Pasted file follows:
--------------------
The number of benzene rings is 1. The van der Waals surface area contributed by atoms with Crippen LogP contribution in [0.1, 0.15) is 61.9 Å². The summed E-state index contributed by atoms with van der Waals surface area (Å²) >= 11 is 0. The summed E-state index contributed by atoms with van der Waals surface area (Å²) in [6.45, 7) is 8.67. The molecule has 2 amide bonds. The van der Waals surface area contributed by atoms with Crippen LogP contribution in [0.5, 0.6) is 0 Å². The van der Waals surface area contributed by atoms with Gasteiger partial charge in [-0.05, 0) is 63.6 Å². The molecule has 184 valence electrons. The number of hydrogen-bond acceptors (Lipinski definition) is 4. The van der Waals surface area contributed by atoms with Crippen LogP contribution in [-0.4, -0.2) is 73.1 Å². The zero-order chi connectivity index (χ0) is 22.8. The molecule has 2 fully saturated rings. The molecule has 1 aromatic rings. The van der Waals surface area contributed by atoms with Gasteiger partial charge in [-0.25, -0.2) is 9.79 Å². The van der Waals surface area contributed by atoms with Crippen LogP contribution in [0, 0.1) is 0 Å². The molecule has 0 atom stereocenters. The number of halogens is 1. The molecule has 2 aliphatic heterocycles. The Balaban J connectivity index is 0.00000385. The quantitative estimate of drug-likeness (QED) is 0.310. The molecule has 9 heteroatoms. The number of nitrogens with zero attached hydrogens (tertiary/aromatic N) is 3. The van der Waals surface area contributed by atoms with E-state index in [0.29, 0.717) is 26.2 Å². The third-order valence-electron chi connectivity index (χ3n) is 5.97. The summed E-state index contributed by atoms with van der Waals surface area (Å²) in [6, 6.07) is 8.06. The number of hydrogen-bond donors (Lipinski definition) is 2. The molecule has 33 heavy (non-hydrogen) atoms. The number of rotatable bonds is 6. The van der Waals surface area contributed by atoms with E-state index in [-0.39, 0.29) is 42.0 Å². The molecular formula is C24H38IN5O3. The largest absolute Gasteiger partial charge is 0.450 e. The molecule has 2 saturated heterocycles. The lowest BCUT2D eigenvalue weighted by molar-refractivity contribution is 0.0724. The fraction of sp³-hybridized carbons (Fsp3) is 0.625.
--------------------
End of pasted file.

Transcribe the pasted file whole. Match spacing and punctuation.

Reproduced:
The number of benzene rings is 1. The van der Waals surface area contributed by atoms with Crippen LogP contribution in [0.1, 0.15) is 61.9 Å². The summed E-state index contributed by atoms with van der Waals surface area (Å²) >= 11 is 0. The summed E-state index contributed by atoms with van der Waals surface area (Å²) in [6.45, 7) is 8.67. The molecule has 2 amide bonds. The van der Waals surface area contributed by atoms with Crippen LogP contribution in [0.5, 0.6) is 0 Å². The van der Waals surface area contributed by atoms with Gasteiger partial charge in [-0.05, 0) is 63.6 Å². The molecule has 184 valence electrons. The number of hydrogen-bond acceptors (Lipinski definition) is 4. The van der Waals surface area contributed by atoms with Crippen LogP contribution in [-0.4, -0.2) is 73.1 Å². The zero-order chi connectivity index (χ0) is 22.8. The molecule has 2 fully saturated rings. The molecule has 1 aromatic rings. The van der Waals surface area contributed by atoms with Gasteiger partial charge in [-0.25, -0.2) is 9.79 Å². The van der Waals surface area contributed by atoms with Crippen LogP contribution in [0, 0.1) is 0 Å². The molecule has 0 atom stereocenters. The number of halogens is 1. The molecule has 2 aliphatic heterocycles. The Balaban J connectivity index is 0.00000385. The quantitative estimate of drug-likeness (QED) is 0.310. The molecule has 9 heteroatoms. The number of nitrogens with zero attached hydrogens (tertiary/aromatic N) is 3. The van der Waals surface area contributed by atoms with E-state index in [0.29, 0.717) is 26.2 Å². The third-order valence-electron chi connectivity index (χ3n) is 5.97. The summed E-state index contributed by atoms with van der Waals surface area (Å²) in [6, 6.07) is 8.06. The number of hydrogen-bond donors (Lipinski definition) is 2. The molecule has 33 heavy (non-hydrogen) atoms. The number of rotatable bonds is 6. The van der Waals surface area contributed by atoms with E-state index in [-0.39, 0.29) is 42.0 Å². The molecular formula is C24H38IN5O3. The largest absolute Gasteiger partial charge is 0.450 e. The molecule has 2 saturated heterocycles. The lowest BCUT2D eigenvalue weighted by molar-refractivity contribution is 0.0724. The fraction of sp³-hybridized carbons (Fsp3) is 0.625.